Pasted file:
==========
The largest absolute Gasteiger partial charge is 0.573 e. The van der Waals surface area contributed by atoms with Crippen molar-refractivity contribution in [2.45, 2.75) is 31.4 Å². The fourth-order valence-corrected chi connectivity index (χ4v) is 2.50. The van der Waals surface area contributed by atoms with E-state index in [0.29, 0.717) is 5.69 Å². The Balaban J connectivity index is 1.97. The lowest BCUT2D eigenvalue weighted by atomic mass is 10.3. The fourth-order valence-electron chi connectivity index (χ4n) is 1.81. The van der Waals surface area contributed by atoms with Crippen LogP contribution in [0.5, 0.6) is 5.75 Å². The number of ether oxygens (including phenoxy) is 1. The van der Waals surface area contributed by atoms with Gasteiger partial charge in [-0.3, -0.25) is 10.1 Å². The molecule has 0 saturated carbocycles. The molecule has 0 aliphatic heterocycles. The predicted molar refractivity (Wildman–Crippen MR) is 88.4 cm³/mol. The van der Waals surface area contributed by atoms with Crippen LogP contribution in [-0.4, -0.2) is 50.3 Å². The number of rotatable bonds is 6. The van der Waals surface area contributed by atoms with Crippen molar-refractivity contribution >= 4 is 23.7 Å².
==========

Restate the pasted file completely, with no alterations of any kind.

The largest absolute Gasteiger partial charge is 0.573 e. The van der Waals surface area contributed by atoms with Crippen molar-refractivity contribution in [2.45, 2.75) is 31.4 Å². The fourth-order valence-corrected chi connectivity index (χ4v) is 2.50. The van der Waals surface area contributed by atoms with E-state index in [0.29, 0.717) is 5.69 Å². The Balaban J connectivity index is 1.97. The lowest BCUT2D eigenvalue weighted by atomic mass is 10.3. The fourth-order valence-electron chi connectivity index (χ4n) is 1.81. The van der Waals surface area contributed by atoms with Crippen LogP contribution in [0.5, 0.6) is 5.75 Å². The number of ether oxygens (including phenoxy) is 1. The van der Waals surface area contributed by atoms with Gasteiger partial charge in [-0.3, -0.25) is 10.1 Å². The molecule has 0 saturated carbocycles. The molecule has 0 aliphatic heterocycles. The predicted molar refractivity (Wildman–Crippen MR) is 88.4 cm³/mol. The van der Waals surface area contributed by atoms with Crippen LogP contribution in [-0.4, -0.2) is 50.3 Å². The number of rotatable bonds is 6. The van der Waals surface area contributed by atoms with Crippen molar-refractivity contribution >= 4 is 23.7 Å².